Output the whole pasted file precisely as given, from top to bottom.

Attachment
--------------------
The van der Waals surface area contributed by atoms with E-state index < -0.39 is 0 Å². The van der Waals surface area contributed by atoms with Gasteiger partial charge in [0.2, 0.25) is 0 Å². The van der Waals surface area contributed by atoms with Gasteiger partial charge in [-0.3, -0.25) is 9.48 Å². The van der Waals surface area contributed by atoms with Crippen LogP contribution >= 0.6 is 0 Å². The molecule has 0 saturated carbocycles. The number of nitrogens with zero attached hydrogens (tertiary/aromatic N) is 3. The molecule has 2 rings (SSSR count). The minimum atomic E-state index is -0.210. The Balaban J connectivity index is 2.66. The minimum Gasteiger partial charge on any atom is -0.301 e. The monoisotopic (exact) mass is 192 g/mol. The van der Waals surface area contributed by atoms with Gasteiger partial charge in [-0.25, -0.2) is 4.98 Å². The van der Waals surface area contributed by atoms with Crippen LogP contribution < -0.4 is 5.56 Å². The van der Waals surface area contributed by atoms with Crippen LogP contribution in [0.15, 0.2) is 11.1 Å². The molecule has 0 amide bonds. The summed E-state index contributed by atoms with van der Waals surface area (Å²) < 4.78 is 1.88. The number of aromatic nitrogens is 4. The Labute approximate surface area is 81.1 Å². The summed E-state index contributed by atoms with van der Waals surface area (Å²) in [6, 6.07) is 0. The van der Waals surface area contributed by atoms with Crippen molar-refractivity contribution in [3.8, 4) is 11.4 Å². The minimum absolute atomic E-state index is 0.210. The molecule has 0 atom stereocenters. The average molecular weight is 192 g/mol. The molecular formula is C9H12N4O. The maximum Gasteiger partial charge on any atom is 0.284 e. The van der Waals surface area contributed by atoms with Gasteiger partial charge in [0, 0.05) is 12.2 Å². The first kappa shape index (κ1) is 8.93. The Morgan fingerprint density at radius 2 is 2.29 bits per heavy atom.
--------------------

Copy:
The van der Waals surface area contributed by atoms with E-state index < -0.39 is 0 Å². The van der Waals surface area contributed by atoms with Gasteiger partial charge in [0.2, 0.25) is 0 Å². The van der Waals surface area contributed by atoms with Gasteiger partial charge in [-0.3, -0.25) is 9.48 Å². The van der Waals surface area contributed by atoms with Crippen LogP contribution >= 0.6 is 0 Å². The molecule has 0 saturated carbocycles. The number of nitrogens with zero attached hydrogens (tertiary/aromatic N) is 3. The molecule has 2 rings (SSSR count). The minimum atomic E-state index is -0.210. The Balaban J connectivity index is 2.66. The minimum Gasteiger partial charge on any atom is -0.301 e. The monoisotopic (exact) mass is 192 g/mol. The van der Waals surface area contributed by atoms with Gasteiger partial charge in [-0.25, -0.2) is 4.98 Å². The van der Waals surface area contributed by atoms with Crippen LogP contribution < -0.4 is 5.56 Å². The van der Waals surface area contributed by atoms with Crippen LogP contribution in [0.15, 0.2) is 11.1 Å². The molecule has 0 amide bonds. The summed E-state index contributed by atoms with van der Waals surface area (Å²) < 4.78 is 1.88. The number of aromatic nitrogens is 4. The Labute approximate surface area is 81.1 Å². The summed E-state index contributed by atoms with van der Waals surface area (Å²) in [6, 6.07) is 0. The van der Waals surface area contributed by atoms with Crippen molar-refractivity contribution in [3.8, 4) is 11.4 Å². The minimum absolute atomic E-state index is 0.210. The molecule has 0 atom stereocenters. The average molecular weight is 192 g/mol. The molecular formula is C9H12N4O. The maximum Gasteiger partial charge on any atom is 0.284 e. The van der Waals surface area contributed by atoms with Gasteiger partial charge in [0, 0.05) is 12.2 Å². The first kappa shape index (κ1) is 8.93. The Morgan fingerprint density at radius 2 is 2.29 bits per heavy atom.